Feb. 1 (Bloomberg) -- The Grand Wailea Resort Hotel & Spa in Hawaii and four other luxury resorts filed for bankruptcy after lenders including Paulson & Co., one of the world’s biggest hedge funds, seized them from Morgan Stanley’s real estate funds.
The five resorts had $2.2 billion in assets and $1.9 billion in debt as of Nov. 30, according to Chapter 11 papers filed today in U.S. Bankruptcy Court in Manhattan. The lending group, which consists of Paulson, Winthrop Realty Trust and Capital Trust Inc., said it will restructure the debt and keep the hotels operating to take advantage of a predicted turnaround in the luxury market.
“We and our partners are excited to be owners of some of the world’s most desirable resorts and look forward to providing new sponsorship to maximize the value of these irreplaceable assets,” Michael Barr, a portfolio manager at New York-based Paulson, which has $36 billion of assets under management, said in a statement.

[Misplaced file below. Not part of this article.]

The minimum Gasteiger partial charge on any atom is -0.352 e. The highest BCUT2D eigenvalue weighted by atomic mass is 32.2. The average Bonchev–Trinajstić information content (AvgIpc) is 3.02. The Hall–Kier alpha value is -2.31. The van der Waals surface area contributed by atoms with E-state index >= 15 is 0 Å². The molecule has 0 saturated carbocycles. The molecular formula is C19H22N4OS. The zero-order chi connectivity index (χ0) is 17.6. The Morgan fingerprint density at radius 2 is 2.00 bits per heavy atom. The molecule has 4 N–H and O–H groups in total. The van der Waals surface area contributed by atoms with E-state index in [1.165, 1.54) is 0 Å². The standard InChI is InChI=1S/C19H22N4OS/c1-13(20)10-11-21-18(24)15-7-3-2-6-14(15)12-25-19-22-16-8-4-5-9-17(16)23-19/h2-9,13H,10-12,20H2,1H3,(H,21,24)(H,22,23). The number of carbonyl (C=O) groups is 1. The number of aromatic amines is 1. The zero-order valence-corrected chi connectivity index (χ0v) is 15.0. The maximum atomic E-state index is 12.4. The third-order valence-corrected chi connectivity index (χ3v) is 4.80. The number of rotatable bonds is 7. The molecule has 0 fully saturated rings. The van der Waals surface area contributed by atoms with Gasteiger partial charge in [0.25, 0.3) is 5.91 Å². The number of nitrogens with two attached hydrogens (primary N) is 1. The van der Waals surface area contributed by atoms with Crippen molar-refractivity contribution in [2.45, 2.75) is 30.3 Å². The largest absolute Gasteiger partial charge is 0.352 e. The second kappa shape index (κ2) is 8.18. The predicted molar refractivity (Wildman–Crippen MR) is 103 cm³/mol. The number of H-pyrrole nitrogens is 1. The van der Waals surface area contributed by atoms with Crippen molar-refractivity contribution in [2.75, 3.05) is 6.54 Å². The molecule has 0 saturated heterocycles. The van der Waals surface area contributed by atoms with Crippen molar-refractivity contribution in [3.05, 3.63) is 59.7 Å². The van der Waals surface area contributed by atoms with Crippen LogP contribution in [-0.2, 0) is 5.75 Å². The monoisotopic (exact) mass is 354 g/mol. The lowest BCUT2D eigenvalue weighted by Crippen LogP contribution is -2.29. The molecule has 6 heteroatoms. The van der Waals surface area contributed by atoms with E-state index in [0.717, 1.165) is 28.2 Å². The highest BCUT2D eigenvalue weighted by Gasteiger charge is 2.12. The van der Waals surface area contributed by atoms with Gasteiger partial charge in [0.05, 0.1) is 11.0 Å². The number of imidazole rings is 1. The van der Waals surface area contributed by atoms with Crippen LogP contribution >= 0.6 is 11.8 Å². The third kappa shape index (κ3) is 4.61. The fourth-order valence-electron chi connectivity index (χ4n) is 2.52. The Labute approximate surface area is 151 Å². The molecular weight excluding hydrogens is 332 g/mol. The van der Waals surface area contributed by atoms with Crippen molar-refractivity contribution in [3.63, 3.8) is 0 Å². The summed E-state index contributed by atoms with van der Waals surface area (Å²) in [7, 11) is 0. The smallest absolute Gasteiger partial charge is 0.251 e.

The Grand Wailea, a Waldorf Astoria resort built in 1991, covers 40 acres along Maui’s southwestern shore and has 780 guest rooms at rates starting at $369 a night, according to its website. Another property in bankruptcy, The La Quinta Resort & Club PGA West in California, sits on 45 acres and has a spa, five clubhouses and nine golf courses, according to court papers.
Paulson is also a co-investor with Winthrop and Capital Trust in three other properties that didn’t seek court protection. The group’s joint venture, CNL-AB LLC, acquired the eight resorts in a foreclosure auction on Jan. 28. They held junior debt that helped finance Morgan Stanley’s 2007 purchase of CNL Hotels & Resorts Inc., positioning them to foreclose when Morgan Stanley defaulted.
Morgan Stanley bought the hotels “at the peak of the market,” Dan Kamensky, a Paulson partner, said in a court filing. The properties have struggled since then because of “reduced business and consumer spending, higher fuel prices, increased unemployment, and a severe decline in business and personal travel,” he said.